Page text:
“Good Faith: Four Chats about Race and the New Haven Fire Department”

Yale Repertory Theatre

            Yale Repertory Theatre’s world premiere play, “Good Faith: Four Chats about Race and the New Haven Fire Department,” by Karen Hartman, is a solid example of journalistic reporting transferring into interesting theatre.  Bringing to mind some of the works of Anna Deavere Smith, such as “Fires in the Mirror,” the playwright of “Good Faith” uses interviews, more or less verbatim, from individuals involved with the subject of the play, namely the case of “Ricci v. DeStefano.”

This case concerned a group of New Haven firemen (called the “New Haven Twenty” and led by Frank Ricci) making a case against the mayor of New Haven, John DeStefano, that they were the victims of reverse racism and that they were discriminated against because they were Caucasian.  Significantly, they ultimately won this case before the Supreme Court.

Such a thorny and volatile subject as this has been given a well-modulated staging by director Kenny Leon, and features strong performances by the cast of five actors.  The playwright isn’t afraid to inject some effective humor in “Good Faith,” as well, without minimizing any of the people (or what they said) who are dramatized in the show.

In the program for the play, there is a timeline that details exactly when different events happened, concerning the individuals involved with the court case, and it is recommended that you study this timeline before seeing the show.  And, if Karen Hartman’s play “Good Faith,” at Yale Repertory Theatre, is not wholly successful, it proves, nonetheless, to be engrossing and it certainly holds one’s attention throughout.

The period of time explored is roughly between 2003 and 2017, though it is stated in the program that the first act is mainly set in October of 2015, while the second half is set in June of 2017.  To form the content of her play, “Good Faith,” playwright Karen Hartman interviewed a number of people involved with and/or affected by the court case, though the show is basically made up of four separate scenes.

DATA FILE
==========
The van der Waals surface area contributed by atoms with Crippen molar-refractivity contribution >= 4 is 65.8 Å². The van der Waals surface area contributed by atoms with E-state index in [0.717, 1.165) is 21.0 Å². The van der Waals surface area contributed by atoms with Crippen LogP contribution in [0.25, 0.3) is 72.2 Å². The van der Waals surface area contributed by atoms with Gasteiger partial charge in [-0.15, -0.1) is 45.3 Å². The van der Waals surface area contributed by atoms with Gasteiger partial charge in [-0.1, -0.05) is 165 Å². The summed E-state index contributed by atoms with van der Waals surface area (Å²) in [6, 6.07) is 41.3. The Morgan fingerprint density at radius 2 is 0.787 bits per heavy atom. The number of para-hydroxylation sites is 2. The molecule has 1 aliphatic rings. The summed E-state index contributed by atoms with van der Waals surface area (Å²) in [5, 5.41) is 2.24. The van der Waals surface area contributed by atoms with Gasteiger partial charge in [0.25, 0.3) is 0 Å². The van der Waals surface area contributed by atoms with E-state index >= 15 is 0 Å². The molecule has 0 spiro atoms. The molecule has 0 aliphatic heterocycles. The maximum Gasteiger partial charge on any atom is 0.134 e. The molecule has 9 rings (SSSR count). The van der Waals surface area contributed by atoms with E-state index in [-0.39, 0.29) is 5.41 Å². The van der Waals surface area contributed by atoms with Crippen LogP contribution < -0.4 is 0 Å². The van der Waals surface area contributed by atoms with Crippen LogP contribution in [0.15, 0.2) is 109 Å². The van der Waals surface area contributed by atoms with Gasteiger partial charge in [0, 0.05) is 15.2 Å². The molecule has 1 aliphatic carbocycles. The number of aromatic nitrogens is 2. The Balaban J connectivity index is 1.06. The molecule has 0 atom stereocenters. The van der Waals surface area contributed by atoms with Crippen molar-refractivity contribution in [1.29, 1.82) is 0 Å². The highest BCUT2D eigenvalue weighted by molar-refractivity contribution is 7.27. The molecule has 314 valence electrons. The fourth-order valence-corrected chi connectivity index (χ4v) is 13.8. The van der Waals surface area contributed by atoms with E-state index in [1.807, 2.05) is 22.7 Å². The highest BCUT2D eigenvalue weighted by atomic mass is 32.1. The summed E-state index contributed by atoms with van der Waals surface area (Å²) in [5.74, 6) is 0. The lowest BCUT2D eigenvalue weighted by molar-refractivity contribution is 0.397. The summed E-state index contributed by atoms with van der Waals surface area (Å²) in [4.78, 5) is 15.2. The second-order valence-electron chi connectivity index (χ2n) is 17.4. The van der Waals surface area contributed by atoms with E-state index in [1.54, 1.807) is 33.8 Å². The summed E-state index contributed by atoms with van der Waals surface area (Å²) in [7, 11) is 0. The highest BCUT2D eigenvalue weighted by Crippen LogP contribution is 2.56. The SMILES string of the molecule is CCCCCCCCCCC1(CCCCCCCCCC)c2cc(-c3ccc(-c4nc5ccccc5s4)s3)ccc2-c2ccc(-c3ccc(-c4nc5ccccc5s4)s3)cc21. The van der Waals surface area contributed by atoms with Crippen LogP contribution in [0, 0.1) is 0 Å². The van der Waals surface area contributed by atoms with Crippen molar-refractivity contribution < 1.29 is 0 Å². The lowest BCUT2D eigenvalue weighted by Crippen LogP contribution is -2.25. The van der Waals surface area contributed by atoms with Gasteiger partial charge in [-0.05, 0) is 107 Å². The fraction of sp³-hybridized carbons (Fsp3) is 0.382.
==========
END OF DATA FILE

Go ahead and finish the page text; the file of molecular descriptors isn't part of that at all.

Within an impressive set, designed by Stephanie Osin Cohen, which brings to mind the look and feel of a fire station (fine work also by lighting designer Stephen Strawbridge), the play actually begins on an amusing note, specifically with the character called “Writer” (extremely well-performed by Laura Heisler) speaking directly to the audience.  This opening monologue is full of wit and self-deprecating humor and it helps draw the audience into the play.

Also helping to keep “Good Faith” consistently interesting are the other fine performers in the show, some of whom are called on to portray more than one individual.  Rene Augesen is quite wonderful as Karen Torre, the local lawyer who took on the discrimination case of the “New Haven Twenty” and, despite much opposition, won the case before the Supreme Court.  In her scenes opposite Laura Heisler’s “Writer,” Augesen presents Karen as quite a formidable woman, unafraid of speaking her mind without any concern of controversy.

Figuring into the play, as well, is the impressive Ian Bedford, who plays a number of different roles in the show, but stands out most as the plaintiff of the case, Frank Ricci. Ricci comes across as a no-nonsense guy and quite a powerful leader and fireman.  His last scene, opposite Mike Briscoe, an African American fireman and colleague, portrayed terrifically by Billy Eugene Jones, is filled with tension and a sea of mixed emotions.

Still, the most entertaining and stand-out sequences in “Good Faith” are between Jones’ Mike and his friend and fellow fireman, Tyrone Ewing, played enjoyably by Rob Demery. Tyrone is also African-American and the two men were chosen by the playwright because they were close friends, but disagreed about nearly everything.  The back and forth conversations between Mike and Tyrone are quite dynamic and give the play its most riveting moments.

If there is a misstep in “Good Faith,” it is the playwright and director’s decision, at the conclusion of the show, to try and force the content and “chats” in the play into something more significant than they really are.  Still, for a world premiere play, “Good Faith” at Yale Repertory Theatre is quite skillful and refreshingly well-balanced and one is curious what further work Karen Hartman will inject into her show after its run at Yale Repertory Theatre has concluded.

“Good Faith: Four Chats About Race and the New Haven Fire Department” continues performances at Yale Repertory Theatre in New Haven, CT through February 23, 2019.  For tickets, please visit www.yalerep.org or call the box office at 203-432-1234.

Photo: (L-R): Rob Demery, Laura Heisler, Billy Eugene Jones, and Ian Bedford

Photo by Carol Rosegg

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